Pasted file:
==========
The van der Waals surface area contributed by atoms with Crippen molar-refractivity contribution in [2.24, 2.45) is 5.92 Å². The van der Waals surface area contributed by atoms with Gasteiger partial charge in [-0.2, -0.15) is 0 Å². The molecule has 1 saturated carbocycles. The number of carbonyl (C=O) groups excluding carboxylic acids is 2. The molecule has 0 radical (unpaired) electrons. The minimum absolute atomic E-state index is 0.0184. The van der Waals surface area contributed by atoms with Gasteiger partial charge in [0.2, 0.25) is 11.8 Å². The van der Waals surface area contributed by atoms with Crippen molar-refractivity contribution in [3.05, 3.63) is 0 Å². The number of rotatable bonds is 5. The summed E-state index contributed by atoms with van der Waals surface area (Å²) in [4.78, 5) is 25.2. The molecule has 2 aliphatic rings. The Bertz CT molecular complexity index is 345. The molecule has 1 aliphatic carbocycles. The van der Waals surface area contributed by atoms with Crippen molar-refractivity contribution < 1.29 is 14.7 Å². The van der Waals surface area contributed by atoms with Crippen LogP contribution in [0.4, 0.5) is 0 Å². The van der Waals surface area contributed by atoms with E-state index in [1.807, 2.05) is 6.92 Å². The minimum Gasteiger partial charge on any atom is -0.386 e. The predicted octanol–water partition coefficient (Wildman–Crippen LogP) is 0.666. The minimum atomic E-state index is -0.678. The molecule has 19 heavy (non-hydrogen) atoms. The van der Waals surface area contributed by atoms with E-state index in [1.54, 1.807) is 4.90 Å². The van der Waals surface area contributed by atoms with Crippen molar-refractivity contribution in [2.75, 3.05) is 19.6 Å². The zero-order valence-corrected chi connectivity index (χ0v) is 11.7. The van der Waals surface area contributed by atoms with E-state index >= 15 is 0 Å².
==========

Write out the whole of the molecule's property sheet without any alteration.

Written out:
The van der Waals surface area contributed by atoms with Crippen molar-refractivity contribution in [2.24, 2.45) is 5.92 Å². The van der Waals surface area contributed by atoms with Gasteiger partial charge in [-0.2, -0.15) is 0 Å². The molecule has 1 saturated carbocycles. The number of carbonyl (C=O) groups excluding carboxylic acids is 2. The molecule has 0 radical (unpaired) electrons. The minimum absolute atomic E-state index is 0.0184. The van der Waals surface area contributed by atoms with Gasteiger partial charge in [0.2, 0.25) is 11.8 Å². The van der Waals surface area contributed by atoms with Crippen molar-refractivity contribution in [3.05, 3.63) is 0 Å². The number of rotatable bonds is 5. The summed E-state index contributed by atoms with van der Waals surface area (Å²) in [4.78, 5) is 25.2. The molecule has 2 aliphatic rings. The Bertz CT molecular complexity index is 345. The molecule has 1 aliphatic carbocycles. The van der Waals surface area contributed by atoms with Crippen molar-refractivity contribution < 1.29 is 14.7 Å². The van der Waals surface area contributed by atoms with Crippen LogP contribution in [0.4, 0.5) is 0 Å². The van der Waals surface area contributed by atoms with E-state index in [1.807, 2.05) is 6.92 Å². The minimum Gasteiger partial charge on any atom is -0.386 e. The predicted octanol–water partition coefficient (Wildman–Crippen LogP) is 0.666. The minimum atomic E-state index is -0.678. The molecule has 19 heavy (non-hydrogen) atoms. The van der Waals surface area contributed by atoms with E-state index in [1.54, 1.807) is 4.90 Å². The van der Waals surface area contributed by atoms with Crippen molar-refractivity contribution in [2.75, 3.05) is 19.6 Å². The zero-order valence-corrected chi connectivity index (χ0v) is 11.7. The van der Waals surface area contributed by atoms with E-state index >= 15 is 0 Å².